Bridges Norman is working to change “the pattern of poverty” for students who, for one reason or another, cannot live with their family, its executive director said.
The nonprofit's goal is to help high school students living on their own get back on their feet while still attending school, Debra Krittenbrink said.
Bridges Norman provides teenagers an apartment, school supplies and life skill classes, as long as they do well in school and pay rent. A complex containing 20 apartments in Norman is available to students with sliding scale rent.
“Social services are so overburdened that there are very few placements for teenagers, and we provide a safe alternative for that,” Krittenbrink said.
Among the reasons students get involved with Bridges Norman is that their parents may be incarcerated or deceased, or there could be family problems that prevent them from living with their family.
Most are 16 and 17 years old and are referred to Bridges Norman by the high schools.
Bridges Norman participants are expected to have a job, pay for their rent, food and clothes and maintain good grades. Bridges Norman works with churches and other organizations to obtain donations of clothing and food.
Any student that is kicked out of school or does anything illegal will be let go from the program, Krittenbrink said.
“It produces an adult that is more aware, sensitive and mature than your average kid,” she said.
Bridges Norman was started 19 years ago after school counselors from Norman High saw that there were teenagers who wanted to enroll in school but were not allowed to without a parent or legal guardian.
According to the nonprofit's website, Norman school counselors and community leaders worked together to get the guardian law changed in Oklahoma, and now teenagers can enroll in schools without a parent or guardian. Yet that still left teenagers who needed help with housing, which was why Bridges Norman was started.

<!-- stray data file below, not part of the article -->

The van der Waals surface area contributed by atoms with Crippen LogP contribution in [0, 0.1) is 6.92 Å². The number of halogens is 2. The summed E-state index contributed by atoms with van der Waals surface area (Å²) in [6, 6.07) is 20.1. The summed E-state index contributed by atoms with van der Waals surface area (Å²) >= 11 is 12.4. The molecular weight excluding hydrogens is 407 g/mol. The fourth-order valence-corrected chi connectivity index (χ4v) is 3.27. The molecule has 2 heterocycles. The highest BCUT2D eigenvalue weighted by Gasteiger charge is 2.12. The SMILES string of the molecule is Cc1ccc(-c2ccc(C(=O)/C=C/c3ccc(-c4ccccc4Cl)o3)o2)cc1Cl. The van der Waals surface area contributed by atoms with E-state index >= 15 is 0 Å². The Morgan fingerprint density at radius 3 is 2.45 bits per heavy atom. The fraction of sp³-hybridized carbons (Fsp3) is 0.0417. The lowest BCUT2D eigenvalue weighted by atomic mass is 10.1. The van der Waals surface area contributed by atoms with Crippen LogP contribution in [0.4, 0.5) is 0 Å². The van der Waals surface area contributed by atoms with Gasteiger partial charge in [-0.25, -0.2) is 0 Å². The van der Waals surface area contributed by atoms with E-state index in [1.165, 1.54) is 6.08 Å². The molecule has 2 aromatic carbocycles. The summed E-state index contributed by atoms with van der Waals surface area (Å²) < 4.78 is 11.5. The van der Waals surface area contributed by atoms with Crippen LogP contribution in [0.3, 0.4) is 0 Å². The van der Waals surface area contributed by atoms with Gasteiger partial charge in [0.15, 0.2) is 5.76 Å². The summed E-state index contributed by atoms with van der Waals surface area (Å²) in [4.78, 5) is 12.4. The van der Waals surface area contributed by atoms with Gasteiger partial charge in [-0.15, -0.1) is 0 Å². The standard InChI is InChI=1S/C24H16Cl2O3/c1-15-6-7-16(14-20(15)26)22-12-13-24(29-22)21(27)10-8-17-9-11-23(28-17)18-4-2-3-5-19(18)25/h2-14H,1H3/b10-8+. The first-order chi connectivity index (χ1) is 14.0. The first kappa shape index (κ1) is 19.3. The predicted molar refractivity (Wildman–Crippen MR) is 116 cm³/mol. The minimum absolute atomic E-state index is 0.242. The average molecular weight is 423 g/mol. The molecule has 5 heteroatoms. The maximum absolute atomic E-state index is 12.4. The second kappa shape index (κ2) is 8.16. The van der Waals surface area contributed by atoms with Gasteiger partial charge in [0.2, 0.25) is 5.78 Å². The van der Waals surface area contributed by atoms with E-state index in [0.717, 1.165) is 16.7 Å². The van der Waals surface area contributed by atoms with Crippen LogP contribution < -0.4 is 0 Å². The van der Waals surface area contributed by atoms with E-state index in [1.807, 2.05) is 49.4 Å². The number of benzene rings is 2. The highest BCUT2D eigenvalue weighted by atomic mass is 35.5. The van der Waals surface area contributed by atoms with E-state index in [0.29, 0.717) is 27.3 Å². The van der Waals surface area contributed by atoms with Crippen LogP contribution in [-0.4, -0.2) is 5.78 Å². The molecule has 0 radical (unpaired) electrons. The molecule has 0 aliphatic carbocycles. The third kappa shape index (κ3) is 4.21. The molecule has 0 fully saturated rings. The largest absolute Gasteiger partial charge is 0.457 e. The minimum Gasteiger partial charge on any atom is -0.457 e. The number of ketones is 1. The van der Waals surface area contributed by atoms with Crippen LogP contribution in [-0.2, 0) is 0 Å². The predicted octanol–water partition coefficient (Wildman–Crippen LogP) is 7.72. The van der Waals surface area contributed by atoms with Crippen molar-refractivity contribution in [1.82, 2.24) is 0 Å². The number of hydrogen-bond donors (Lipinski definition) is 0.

Now, Bridges Norman is working on fundraising for a safe room, since students currently don't have a safe place to go during tornadoes, Krittenbrink said.
While Bridges Norman always welcomes material and financial donations to help the students, the immediate goal is to have a safe room ready for this tornado season.
“Since all of them have experienced trauma or neglect, they're terrified more than the average kid when we get tornadoes,” Krittenbrink said.
The second annual Bridges Prom was held at Star Skate in Norman last month.
This fundraising event gives adults the chance to dress up in prom clothes from whatever decade they like.
While fundraisers and donations are important, so are volunteers.
The volunteers help cook, tutor, do housework and also serve as mentors. Each student is assigned a mentor who provides a caring, listening, nonjudgmental ear.
“I'm constantly amazed by the tenacity and the hard work and the optimism of our students, because all of them have been through some difficult times, but they manage to persevere and succeed, and that's extraordinarily impressive to me,” Krittenbrink said.
Bridges Norman works with about 45 students a year, with a new group coming in each summer.
Krittenbrink said she sees some huge successes with about 80 percent of students continuing on to higher education.
“We recognize that we are changing the pattern of poverty, because once our students get more education, they get a decent job and are able to provide for families and make lasting changes in their lives,” Krittenbrink said.
At a glance
• Where: 1670 N Stubbeman, Norman, OK 73069.
• Phone: 579-9280.
• Online: www.